Why do Catholics believe that the universe and all life in it was created by, and is governed by, an all-powerful Spirit Being called God? What actual proof is there of God’s existence and omnipotence?
Catholics believe that the universe is the creation, and the exclusive dominion, of an infinitely powerful Spirit Being, called God, because the evidence which points to that conclusion is so overwhelming that there is no room left for even the slightest vestige of doubt. First, there is the evidence of logic. Through the process of simple mathematical-type reasoning, man inevitably comes face to face with certain indisputable principles: Everything has a cause; nothing can bring itself into existence. Obviously there is a long chain of causes in the universe, but ultimately there must be a first cause, an uncaused cause. This uncaused cause we call “God.” (The theory of evolution, even if it could be proved, would not explain the origin of anything; evolution simply deals with what may have happened after matter came into existence.) Further, 1) personal creation (man) presupposes a superior Personal Creator, 2) universal order presupposes a Universal Orderer, 3) cosmic energy presupposes a Cosmic Energizer, 4) natural law presupposes a Universal Law Maker. Basic principles of reason such as these explain why so many of the world’s leading scientists are firm believers in God.
Then, there is the evidence of divine revelation – on countless occasions God has revealed Himself by voice, vision and apparition (by means which are receptive to the human senses), and demonstrated His Omnipotence by stupendous, obviously supernatural miracles. Many of these revelations are a matter of authenticated historical record. The Scriptures, for example, are full of such accounts; and in modern times the world has been witness to such Heaven-sent miracles as those at Fatima, Lourdes, and St. Anne de Beauprè in Quebec, Canada, where the cured have left a forest of crutches in testimony. (The Lourdes Medical Bureau is open for examination by any doctor.) In addition, there is the liquefaction of the blood of St. Januarius which still takes place in Naples each year on September 19, his feastday; the incorruption of the bodies of many Catholic saints (such as St. Bernadette, who died in 1879); and the miraculous Eucharistic Host of Lanciano, Italy, which has been scientifically proven to be human flesh and human blood, type AB– to mention only a few of the miracles still on-going in the 20th century, which point to the existence of a God.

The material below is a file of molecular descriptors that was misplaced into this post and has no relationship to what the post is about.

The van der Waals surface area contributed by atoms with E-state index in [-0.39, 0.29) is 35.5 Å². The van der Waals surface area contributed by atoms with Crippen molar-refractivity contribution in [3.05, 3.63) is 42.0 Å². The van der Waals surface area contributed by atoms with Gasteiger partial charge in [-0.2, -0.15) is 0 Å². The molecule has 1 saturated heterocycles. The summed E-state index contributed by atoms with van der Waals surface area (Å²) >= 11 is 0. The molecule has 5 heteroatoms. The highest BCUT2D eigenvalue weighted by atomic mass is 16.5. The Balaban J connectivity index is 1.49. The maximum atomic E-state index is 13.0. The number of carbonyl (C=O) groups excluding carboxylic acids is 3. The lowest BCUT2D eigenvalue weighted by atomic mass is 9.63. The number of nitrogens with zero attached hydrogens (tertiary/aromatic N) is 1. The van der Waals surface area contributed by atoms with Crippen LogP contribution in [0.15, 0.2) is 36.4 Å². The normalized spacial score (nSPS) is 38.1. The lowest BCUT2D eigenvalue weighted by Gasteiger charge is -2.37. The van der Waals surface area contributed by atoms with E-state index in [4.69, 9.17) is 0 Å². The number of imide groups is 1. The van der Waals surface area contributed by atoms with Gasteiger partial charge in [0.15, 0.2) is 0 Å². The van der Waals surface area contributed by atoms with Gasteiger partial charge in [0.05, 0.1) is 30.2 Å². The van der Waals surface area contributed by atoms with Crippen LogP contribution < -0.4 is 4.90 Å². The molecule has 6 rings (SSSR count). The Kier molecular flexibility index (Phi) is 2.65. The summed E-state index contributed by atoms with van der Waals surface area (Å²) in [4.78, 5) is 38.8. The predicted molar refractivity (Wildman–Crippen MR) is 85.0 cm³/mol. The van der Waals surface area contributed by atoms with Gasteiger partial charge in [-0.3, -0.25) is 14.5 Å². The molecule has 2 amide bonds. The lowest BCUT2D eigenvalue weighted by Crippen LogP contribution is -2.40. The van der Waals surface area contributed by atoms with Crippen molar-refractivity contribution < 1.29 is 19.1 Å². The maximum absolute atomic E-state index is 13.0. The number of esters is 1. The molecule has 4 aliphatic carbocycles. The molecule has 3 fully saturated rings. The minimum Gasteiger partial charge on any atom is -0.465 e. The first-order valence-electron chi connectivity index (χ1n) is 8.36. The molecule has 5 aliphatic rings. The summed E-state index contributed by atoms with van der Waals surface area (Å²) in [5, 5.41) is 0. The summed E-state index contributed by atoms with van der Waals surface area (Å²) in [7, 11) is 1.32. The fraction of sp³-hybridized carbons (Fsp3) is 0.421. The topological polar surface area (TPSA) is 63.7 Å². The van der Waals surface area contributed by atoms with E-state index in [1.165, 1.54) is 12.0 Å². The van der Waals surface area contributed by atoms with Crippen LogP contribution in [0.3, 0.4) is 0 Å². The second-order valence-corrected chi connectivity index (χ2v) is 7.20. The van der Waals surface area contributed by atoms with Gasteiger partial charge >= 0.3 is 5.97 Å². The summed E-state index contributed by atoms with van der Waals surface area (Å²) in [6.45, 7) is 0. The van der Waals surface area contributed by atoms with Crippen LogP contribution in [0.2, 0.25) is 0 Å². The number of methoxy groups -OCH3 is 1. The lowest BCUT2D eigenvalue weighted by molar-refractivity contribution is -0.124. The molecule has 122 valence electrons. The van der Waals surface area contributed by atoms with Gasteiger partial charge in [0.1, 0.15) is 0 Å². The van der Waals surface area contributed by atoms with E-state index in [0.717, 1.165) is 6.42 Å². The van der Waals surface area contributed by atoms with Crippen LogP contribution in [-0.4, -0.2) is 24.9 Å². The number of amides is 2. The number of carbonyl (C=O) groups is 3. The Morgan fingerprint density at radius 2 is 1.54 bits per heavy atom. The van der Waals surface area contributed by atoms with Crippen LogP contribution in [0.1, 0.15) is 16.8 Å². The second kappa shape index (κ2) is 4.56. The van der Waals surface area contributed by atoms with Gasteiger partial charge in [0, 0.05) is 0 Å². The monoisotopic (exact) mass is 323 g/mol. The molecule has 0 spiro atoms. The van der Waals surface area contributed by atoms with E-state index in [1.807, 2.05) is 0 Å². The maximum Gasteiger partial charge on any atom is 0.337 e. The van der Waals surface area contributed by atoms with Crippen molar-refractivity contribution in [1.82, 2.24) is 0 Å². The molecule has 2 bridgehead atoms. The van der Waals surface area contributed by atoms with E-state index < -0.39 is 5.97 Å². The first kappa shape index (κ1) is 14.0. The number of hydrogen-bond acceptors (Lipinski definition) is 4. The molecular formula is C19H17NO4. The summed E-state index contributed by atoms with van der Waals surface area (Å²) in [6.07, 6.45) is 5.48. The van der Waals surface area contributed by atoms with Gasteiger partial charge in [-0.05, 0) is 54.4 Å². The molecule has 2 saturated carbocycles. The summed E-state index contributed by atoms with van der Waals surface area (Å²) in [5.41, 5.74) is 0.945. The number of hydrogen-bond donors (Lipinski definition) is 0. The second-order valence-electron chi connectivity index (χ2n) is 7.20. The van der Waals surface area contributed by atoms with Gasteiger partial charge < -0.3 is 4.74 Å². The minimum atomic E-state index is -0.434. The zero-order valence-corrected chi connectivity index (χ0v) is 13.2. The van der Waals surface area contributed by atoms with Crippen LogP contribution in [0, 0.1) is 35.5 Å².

And lastly there is the evidence of human intuition. Psychologists have long known that every human being – the atheist included – intuitively seeks God’s help in times of great calamity, and instinctively pleads for God’s mercy when death is imminent. Hence the renowned Voltaire, who was so eloquent in his denial of God while he enjoyed health, fame and fortune, repudiated all of his atheistic writings on his deathbed and frantically sought the ministrations of a Catholic priest. Nikolai Lenin, as he lay on his deathbed, looked around him and frantically asked pardon of the tables and chairs in the room. For as hunger for food proclaims the existence of food, man’s intuitive hunger for God proclaims the Reality, the Omnipotence and the Justice of God. Catholic belief in God, therefore, is purely and simply an expression of intellectual sanity.
Author: Paul Whitcomb
Nihil Obstat: Rev. Edmund J. Bradley Censor Deputatus
Imprimatur: Timothy Manning, Auxiliary Bishop of Los Angeles, Vicar General
April 13, 1961
The Case for Catholicism - Answers to Classic and Contemporary Protestant Objections
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